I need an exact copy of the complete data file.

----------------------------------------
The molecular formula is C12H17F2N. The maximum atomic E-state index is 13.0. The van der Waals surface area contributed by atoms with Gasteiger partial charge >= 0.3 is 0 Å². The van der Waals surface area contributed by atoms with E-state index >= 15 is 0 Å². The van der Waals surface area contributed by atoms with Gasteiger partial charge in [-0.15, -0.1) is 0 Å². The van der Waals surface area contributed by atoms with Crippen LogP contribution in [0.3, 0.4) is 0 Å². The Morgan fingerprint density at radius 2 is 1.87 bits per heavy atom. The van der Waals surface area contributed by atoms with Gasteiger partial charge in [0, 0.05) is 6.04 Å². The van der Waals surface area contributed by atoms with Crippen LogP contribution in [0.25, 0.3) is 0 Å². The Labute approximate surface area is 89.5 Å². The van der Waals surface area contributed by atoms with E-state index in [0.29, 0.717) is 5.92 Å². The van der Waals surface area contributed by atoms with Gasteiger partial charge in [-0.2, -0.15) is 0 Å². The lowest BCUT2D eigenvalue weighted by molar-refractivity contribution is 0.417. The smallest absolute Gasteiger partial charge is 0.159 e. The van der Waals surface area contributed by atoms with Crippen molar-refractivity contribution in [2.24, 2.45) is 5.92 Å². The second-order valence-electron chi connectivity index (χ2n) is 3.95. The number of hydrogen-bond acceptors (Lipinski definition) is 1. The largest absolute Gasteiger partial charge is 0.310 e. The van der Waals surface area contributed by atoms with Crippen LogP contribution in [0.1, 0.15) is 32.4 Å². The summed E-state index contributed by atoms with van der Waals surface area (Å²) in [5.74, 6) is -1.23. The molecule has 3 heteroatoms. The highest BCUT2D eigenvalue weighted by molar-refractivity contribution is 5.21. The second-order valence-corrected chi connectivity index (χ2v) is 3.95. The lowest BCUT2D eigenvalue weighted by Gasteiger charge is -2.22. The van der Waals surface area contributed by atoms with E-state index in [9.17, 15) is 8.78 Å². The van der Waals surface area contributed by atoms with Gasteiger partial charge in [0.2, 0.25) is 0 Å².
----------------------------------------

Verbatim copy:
The molecular formula is C12H17F2N. The maximum atomic E-state index is 13.0. The van der Waals surface area contributed by atoms with Gasteiger partial charge >= 0.3 is 0 Å². The van der Waals surface area contributed by atoms with E-state index >= 15 is 0 Å². The van der Waals surface area contributed by atoms with Gasteiger partial charge in [-0.15, -0.1) is 0 Å². The van der Waals surface area contributed by atoms with Crippen LogP contribution in [0.3, 0.4) is 0 Å². The Morgan fingerprint density at radius 2 is 1.87 bits per heavy atom. The van der Waals surface area contributed by atoms with Gasteiger partial charge in [0, 0.05) is 6.04 Å². The van der Waals surface area contributed by atoms with Crippen LogP contribution in [0.25, 0.3) is 0 Å². The Labute approximate surface area is 89.5 Å². The van der Waals surface area contributed by atoms with E-state index in [0.29, 0.717) is 5.92 Å². The van der Waals surface area contributed by atoms with Gasteiger partial charge in [-0.2, -0.15) is 0 Å². The lowest BCUT2D eigenvalue weighted by molar-refractivity contribution is 0.417. The smallest absolute Gasteiger partial charge is 0.159 e. The van der Waals surface area contributed by atoms with Crippen molar-refractivity contribution in [2.24, 2.45) is 5.92 Å². The second-order valence-electron chi connectivity index (χ2n) is 3.95. The number of hydrogen-bond acceptors (Lipinski definition) is 1. The largest absolute Gasteiger partial charge is 0.310 e. The van der Waals surface area contributed by atoms with Crippen LogP contribution in [0.1, 0.15) is 32.4 Å². The summed E-state index contributed by atoms with van der Waals surface area (Å²) in [5.74, 6) is -1.23. The molecule has 3 heteroatoms. The highest BCUT2D eigenvalue weighted by molar-refractivity contribution is 5.21. The second-order valence-corrected chi connectivity index (χ2v) is 3.95. The lowest BCUT2D eigenvalue weighted by Gasteiger charge is -2.22. The van der Waals surface area contributed by atoms with E-state index in [9.17, 15) is 8.78 Å². The van der Waals surface area contributed by atoms with Gasteiger partial charge in [0.2, 0.25) is 0 Å².